A few weeks ago, I saw the Mona Lisa for the first time at the Louvre. I’ve been to Paris several times but never had the chance or care to go to the Louvre. Honestly, the National Gallery in London is one of my least favourite museums. I guess I don’t have a taste for classical art. I much prefer engaging, modern art, especially of the architectural variety. However, we happened to be in Paris during a railway strike and most museums were closed, so it seemed like a good opportunity to go see the Louvre.

Honestly, the Louvre wasn’t all miserable. There were some incredible paintings and sculptures. It was great to see the incredible craftsmanship on the ancient greek and roman sculptures, and I loved the huge, wall-filling paintings of Napoleonic war scenes. Even the spaces of the building itself were incredible. The rooms are covered intricate paintings and sculptures, and the scale of the entire building is breathtaking. As a student, it is free to go, so it is worth it to go to just take in the incredible architecture.

We didn’t have too much time for the visit, so after wandering around for an hour, we decided that we should go see the Mona Lisa. What I then experienced was one of the greatest pieces of modern performance art I have ever seen…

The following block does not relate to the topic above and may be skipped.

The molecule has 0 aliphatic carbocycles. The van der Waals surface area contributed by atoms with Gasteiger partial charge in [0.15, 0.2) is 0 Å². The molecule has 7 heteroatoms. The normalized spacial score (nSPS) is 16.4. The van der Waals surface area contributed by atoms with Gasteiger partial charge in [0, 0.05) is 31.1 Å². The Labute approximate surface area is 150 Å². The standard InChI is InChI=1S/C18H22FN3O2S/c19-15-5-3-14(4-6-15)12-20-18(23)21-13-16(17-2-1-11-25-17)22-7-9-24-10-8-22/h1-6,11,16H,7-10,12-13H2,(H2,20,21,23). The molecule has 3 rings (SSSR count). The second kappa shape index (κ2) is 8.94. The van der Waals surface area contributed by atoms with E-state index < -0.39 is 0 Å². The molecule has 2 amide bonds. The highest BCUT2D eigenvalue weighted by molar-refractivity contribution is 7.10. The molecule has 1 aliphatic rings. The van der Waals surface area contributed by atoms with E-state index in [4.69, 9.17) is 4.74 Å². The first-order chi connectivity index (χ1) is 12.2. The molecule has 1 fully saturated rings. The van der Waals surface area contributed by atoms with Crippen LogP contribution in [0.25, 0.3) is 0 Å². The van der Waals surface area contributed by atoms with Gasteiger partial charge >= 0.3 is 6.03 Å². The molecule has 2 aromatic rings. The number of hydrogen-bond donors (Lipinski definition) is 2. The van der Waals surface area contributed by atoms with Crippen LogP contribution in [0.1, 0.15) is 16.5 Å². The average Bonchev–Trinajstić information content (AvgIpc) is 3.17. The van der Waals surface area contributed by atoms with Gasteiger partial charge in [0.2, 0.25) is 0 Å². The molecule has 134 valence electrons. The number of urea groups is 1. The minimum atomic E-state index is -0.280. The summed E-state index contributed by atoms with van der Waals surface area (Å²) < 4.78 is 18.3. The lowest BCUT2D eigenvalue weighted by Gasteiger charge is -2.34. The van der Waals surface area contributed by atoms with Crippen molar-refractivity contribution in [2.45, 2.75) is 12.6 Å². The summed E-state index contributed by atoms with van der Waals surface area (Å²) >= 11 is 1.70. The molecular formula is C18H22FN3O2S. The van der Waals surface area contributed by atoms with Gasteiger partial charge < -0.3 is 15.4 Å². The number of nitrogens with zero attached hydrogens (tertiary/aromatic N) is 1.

Ok, that might have been an exaggeration. But it was more of an interactive performance piece than a painting. You first start by joining the back of the queue. You first join a small queue in the main space under the pyramid structure near the entrance. It’s only 5-minute wait until you are ushered to the next step. That wasn’t so bad.

A swarm of people are then funnelled through a ticket check, and the queue turns the corner to go up some stairs. It doesn’t seem to bad at this point as it is only maybe another 15 minutes of waiting here. You can see people starting to get a bit bored here. My mind starts wandering (I have a very short attention span) and I starting quietly repeating “Mona Lisa” to the tune of Hallelujah. 5 minutes later, you could feel the whole crows starting to sigh and look up the stairs impatiently.

Finally, we make it up the first set of stairs and… Holy Sh*t! Looking up, you could see the queue snaking up 3 floors. There was a set of escalators in the middle, and people were waiting in the space around each one. The queue seemed endless. It didn’t help that the huge windows made the space into a bit of a greenhouse, and at one point I honestly thought I was going to pass out. Everyone is getting restless. The wait seems endless, but it feels like it is too late to back out.

After what feels like an eternity, we reached the top of the spiral. Here we go, we finally get to see the painting, right?

Wrong. Another waiting room. The queue is now snaking its way through a gallery room. At least there are some paintings to look at now, and out of boredom, everyone starts snapping pictures of them. I find it weird that people do this. Are you really going to look at this photo of a random painting ever again? It’s just going to be a nuisance later when you are going to run out of space on your phone, and are going to have to scroll back and reluctantly delete them. Surely, you can find a book or an online article that shows the painting in more detail than you could capture with your phone from across the room.